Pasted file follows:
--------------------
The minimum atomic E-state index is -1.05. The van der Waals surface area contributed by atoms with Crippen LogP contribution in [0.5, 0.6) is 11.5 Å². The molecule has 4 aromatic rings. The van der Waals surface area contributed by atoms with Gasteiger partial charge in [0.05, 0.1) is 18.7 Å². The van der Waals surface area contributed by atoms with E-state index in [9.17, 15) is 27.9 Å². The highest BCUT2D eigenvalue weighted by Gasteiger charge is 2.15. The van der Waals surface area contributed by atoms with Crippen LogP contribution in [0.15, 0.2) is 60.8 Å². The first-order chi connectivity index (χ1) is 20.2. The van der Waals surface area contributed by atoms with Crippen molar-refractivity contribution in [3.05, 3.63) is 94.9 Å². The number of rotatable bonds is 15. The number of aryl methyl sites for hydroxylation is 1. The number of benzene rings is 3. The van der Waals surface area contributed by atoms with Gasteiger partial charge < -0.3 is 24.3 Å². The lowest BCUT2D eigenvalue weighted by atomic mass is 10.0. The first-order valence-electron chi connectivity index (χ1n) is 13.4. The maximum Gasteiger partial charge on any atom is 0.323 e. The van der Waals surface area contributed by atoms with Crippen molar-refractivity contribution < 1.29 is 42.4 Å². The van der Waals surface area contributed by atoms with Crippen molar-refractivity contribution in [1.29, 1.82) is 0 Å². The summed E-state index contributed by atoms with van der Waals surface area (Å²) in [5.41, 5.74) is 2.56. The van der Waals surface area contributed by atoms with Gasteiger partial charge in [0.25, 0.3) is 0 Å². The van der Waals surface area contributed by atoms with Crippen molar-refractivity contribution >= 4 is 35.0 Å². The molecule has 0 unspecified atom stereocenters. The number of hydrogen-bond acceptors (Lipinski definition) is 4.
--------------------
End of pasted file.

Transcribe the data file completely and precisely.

The minimum atomic E-state index is -1.05. The van der Waals surface area contributed by atoms with Crippen LogP contribution in [0.5, 0.6) is 11.5 Å². The molecule has 4 aromatic rings. The van der Waals surface area contributed by atoms with Gasteiger partial charge in [0.05, 0.1) is 18.7 Å². The van der Waals surface area contributed by atoms with E-state index in [9.17, 15) is 27.9 Å². The highest BCUT2D eigenvalue weighted by Gasteiger charge is 2.15. The van der Waals surface area contributed by atoms with Crippen LogP contribution in [0.15, 0.2) is 60.8 Å². The first-order chi connectivity index (χ1) is 20.2. The van der Waals surface area contributed by atoms with Crippen molar-refractivity contribution in [3.05, 3.63) is 94.9 Å². The number of rotatable bonds is 15. The number of aryl methyl sites for hydroxylation is 1. The number of benzene rings is 3. The van der Waals surface area contributed by atoms with Gasteiger partial charge < -0.3 is 24.3 Å². The lowest BCUT2D eigenvalue weighted by atomic mass is 10.0. The first-order valence-electron chi connectivity index (χ1n) is 13.4. The maximum Gasteiger partial charge on any atom is 0.323 e. The van der Waals surface area contributed by atoms with Crippen molar-refractivity contribution < 1.29 is 42.4 Å². The van der Waals surface area contributed by atoms with Crippen molar-refractivity contribution in [1.29, 1.82) is 0 Å². The summed E-state index contributed by atoms with van der Waals surface area (Å²) in [5.41, 5.74) is 2.56. The van der Waals surface area contributed by atoms with Gasteiger partial charge in [0.25, 0.3) is 0 Å². The van der Waals surface area contributed by atoms with Crippen molar-refractivity contribution >= 4 is 35.0 Å². The molecule has 0 unspecified atom stereocenters. The number of hydrogen-bond acceptors (Lipinski definition) is 4.